Pin-curled, pressed or bewigged, Ardelia Taylor was a satin-sheathed vision.
Even in her casket, the 107-year-old retired hairdresser was accessorized and glamorized in a glowing white dress, pearl button earrings and a wig she had picked for the occasion. It was a fitting sendoff for a woman who enjoyed a six-decade career as a stylist and entrepreneur at hair salons she owned in Chicago and New York City.
Mrs. Taylor died May 24 at the University of Chicago Medical Center.
Until she reached age 100, she’d been to a hospital only three times her entire life: in 1933, when she gave birth to her son Ralph Morrison, in 1962, for an operation, and in 1989, when she was kept for observation after a fender-bender.
“She was a tough old bird,” her son said.
In her later years, when her phone would rang, she’d answer, “Hello, I’m still here.”
And when people told her she sounded too young to be 107, she retorted, ‘How am I supposed to sound?”
Even in a bathrobe, she made sure there were always earrings dangling from her ears.
She was the daughter of Chappel and Winnie Morgan. He was a junkman-handyman who never seemed to stop working. She sold homemade pies and tamales on the street.
In 1924, her parents packed up their eight children and moved from Edwards, Mississippi, to Chicago. Young Ardelia got as far in school as eighth grade. So did a sister, Rose Morgan.
In 1938, Rose moved to New York City. With drive, money, savvy and a talent for hairstyling, she transformed herself into a beauty tycoon. Within eight years, she owned “the biggest Negro beauty parlor in the world,” Ebony magazine wrote.
Ardelia Morgan Taylor, looking neat and complete. [
When Ardelia completed her training at the Morris Academy of Beauty Culture, her sister urged her to come to New York, where Mrs. Taylor opened a successful salon in Jamaica, Queens.“It was sort of rough at first,” her son said. “You can imagine a woman with a 10-year-old child in a strange place. At first, there were no customers, and then one, then two, and by the time women saw she did good work, she hired two girls, and she had to hire a manicurist.”
Young Ralph swept up the cut hair. Perhaps a more important job came in 1955. He gave away his Aunt Rose when she married the boxing world’s famed “Brown Bomber” — Joe Louis, who’d thrilled the nation and become an African-American superstar after knocking out German boxer Max Schmeling in the first round of a fight in 1938, as Aryan notions of supremacy were starting to rattle the world.
Ardelia Taylor was her sister’s maid of honor.
Ardelia Morgan Taylor (L) toasts her sister, beauty tycoon Rose Morgan, when she married famed boxer Joe Louis at her mansion. Mrs. Taylor was maid of honor.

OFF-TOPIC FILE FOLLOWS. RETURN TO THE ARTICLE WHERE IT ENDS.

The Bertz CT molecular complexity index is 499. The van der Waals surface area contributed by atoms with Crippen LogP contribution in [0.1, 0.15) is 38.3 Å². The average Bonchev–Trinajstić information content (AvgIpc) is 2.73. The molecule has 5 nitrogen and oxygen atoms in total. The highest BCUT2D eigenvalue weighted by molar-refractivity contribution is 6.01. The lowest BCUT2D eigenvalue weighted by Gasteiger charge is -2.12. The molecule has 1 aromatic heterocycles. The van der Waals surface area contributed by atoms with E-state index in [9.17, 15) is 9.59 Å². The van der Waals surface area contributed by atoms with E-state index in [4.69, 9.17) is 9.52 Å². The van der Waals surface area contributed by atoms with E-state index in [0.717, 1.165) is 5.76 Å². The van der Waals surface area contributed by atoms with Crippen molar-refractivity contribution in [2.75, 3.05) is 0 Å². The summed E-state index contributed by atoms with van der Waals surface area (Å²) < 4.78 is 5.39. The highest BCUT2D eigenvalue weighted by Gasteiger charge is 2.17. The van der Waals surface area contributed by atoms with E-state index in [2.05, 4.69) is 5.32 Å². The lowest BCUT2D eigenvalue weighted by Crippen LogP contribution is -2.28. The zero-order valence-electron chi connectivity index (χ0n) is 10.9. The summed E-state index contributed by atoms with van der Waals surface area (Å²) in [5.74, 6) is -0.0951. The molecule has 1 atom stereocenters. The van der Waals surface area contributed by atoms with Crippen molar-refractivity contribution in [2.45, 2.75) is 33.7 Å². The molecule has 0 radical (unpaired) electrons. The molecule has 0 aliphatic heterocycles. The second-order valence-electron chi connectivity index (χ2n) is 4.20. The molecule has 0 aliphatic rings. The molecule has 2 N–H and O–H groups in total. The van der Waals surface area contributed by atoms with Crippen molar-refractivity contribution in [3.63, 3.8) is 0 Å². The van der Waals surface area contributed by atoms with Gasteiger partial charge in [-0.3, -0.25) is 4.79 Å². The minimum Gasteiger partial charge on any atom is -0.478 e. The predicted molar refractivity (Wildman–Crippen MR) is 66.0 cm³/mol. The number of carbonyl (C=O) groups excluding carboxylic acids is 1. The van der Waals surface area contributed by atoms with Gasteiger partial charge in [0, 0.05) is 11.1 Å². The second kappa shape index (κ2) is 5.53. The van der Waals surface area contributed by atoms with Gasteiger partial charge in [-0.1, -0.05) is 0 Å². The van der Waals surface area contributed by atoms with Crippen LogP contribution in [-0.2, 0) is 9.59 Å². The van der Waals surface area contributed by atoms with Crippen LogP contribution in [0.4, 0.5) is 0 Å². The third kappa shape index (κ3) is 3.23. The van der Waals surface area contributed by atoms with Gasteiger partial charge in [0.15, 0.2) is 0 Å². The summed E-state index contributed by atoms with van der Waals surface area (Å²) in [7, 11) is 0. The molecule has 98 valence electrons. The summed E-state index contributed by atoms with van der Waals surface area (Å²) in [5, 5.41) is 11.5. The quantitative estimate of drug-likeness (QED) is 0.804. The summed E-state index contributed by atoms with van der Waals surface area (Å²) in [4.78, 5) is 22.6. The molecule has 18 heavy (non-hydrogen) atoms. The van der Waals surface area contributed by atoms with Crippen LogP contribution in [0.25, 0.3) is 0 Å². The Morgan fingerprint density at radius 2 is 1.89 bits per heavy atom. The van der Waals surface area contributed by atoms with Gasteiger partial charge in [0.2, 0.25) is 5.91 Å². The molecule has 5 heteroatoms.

By then, Rose Morgan had built an empire, starting with the Rose-Meta House of Beauty in Harlem, and, over the years, employed or trained more than 3,000 people, according to thehistorymakers.com.
Though she was close with her sister, Ardelia Taylor missed being around her family in Chicago and returned home in 1949. She opened a Rose-Meta House of Beauty at 60th and Champlain and operated two other salons on 79th and 87th streets. One of her New York clients had been singer-actress Pearl Bailey, of “Carmen Jones” and “Hello Dolly” fame. Bailey loved the way Mrs. Taylor styled her hair, so she always visited her Chicago salon when she was in town.
In the 1960s, business dipped. People started using new, home kits for straightening. The Black Pride movement ushered in the Afro. And with integration, African-American women found some doors opening for them at “white” salons downtown that previously didn’t welcome their business.
Beauty entrepreneurs Ardelia Morgan Taylor (L) and her sister, Rose Morgan. Sun-Times
The Swingin’ Sixties also meant futuristic hairdos and an emphasis on modern convenience. Rose Morgan correctly anticipated a new beauty trend and began selling human-hair wigs. Business boomed. In Chicago, Mrs. Taylor ordered them for her eager customers.
Until she was in her 70s, Mrs. Taylor was still doing hair.
To the end of her life, she enjoyed watching the Chicago Cubs on TV. She was a member of the Order of the Eastern Star.
Ardelia Morgan Taylor marries her husband, James B. Taylor.
Her third marriage, to James B. Taylor, lasted from 1963 until his death in 1992. Mrs. Taylor’s brother, Fred P. Morgan Sr., who died in 1986, was a district chief for the Chicago Fire Department, one of the highest-ranking African-Americans in the department at that time. Mrs. Taylor is also survived by three granddaughters and a grandson. Services have been held.